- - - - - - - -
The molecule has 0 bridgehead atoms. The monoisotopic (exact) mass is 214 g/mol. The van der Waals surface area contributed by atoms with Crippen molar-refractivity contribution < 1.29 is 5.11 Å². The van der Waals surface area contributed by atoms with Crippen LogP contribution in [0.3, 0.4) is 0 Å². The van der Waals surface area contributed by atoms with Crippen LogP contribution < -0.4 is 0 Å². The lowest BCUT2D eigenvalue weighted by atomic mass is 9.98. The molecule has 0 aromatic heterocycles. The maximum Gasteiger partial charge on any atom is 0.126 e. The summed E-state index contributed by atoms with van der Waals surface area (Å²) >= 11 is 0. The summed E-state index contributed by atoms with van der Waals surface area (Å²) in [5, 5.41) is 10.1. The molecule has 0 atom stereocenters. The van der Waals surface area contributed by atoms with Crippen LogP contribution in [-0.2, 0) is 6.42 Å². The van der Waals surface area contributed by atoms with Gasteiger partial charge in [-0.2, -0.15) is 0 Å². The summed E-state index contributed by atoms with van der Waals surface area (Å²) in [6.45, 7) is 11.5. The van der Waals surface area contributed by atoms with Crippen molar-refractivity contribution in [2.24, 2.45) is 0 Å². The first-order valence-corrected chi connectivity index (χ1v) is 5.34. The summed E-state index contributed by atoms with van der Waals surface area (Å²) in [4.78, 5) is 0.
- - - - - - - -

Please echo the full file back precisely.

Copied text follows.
The molecule has 0 bridgehead atoms. The monoisotopic (exact) mass is 214 g/mol. The van der Waals surface area contributed by atoms with Crippen molar-refractivity contribution < 1.29 is 5.11 Å². The van der Waals surface area contributed by atoms with Crippen LogP contribution in [0.3, 0.4) is 0 Å². The van der Waals surface area contributed by atoms with Crippen LogP contribution < -0.4 is 0 Å². The lowest BCUT2D eigenvalue weighted by atomic mass is 9.98. The molecule has 0 aromatic heterocycles. The maximum Gasteiger partial charge on any atom is 0.126 e. The summed E-state index contributed by atoms with van der Waals surface area (Å²) >= 11 is 0. The summed E-state index contributed by atoms with van der Waals surface area (Å²) in [5, 5.41) is 10.1. The molecule has 0 atom stereocenters. The van der Waals surface area contributed by atoms with Crippen LogP contribution in [-0.2, 0) is 6.42 Å². The van der Waals surface area contributed by atoms with Gasteiger partial charge in [-0.2, -0.15) is 0 Å². The summed E-state index contributed by atoms with van der Waals surface area (Å²) in [6.45, 7) is 11.5. The van der Waals surface area contributed by atoms with Crippen molar-refractivity contribution in [2.24, 2.45) is 0 Å². The first-order valence-corrected chi connectivity index (χ1v) is 5.34. The summed E-state index contributed by atoms with van der Waals surface area (Å²) in [4.78, 5) is 0.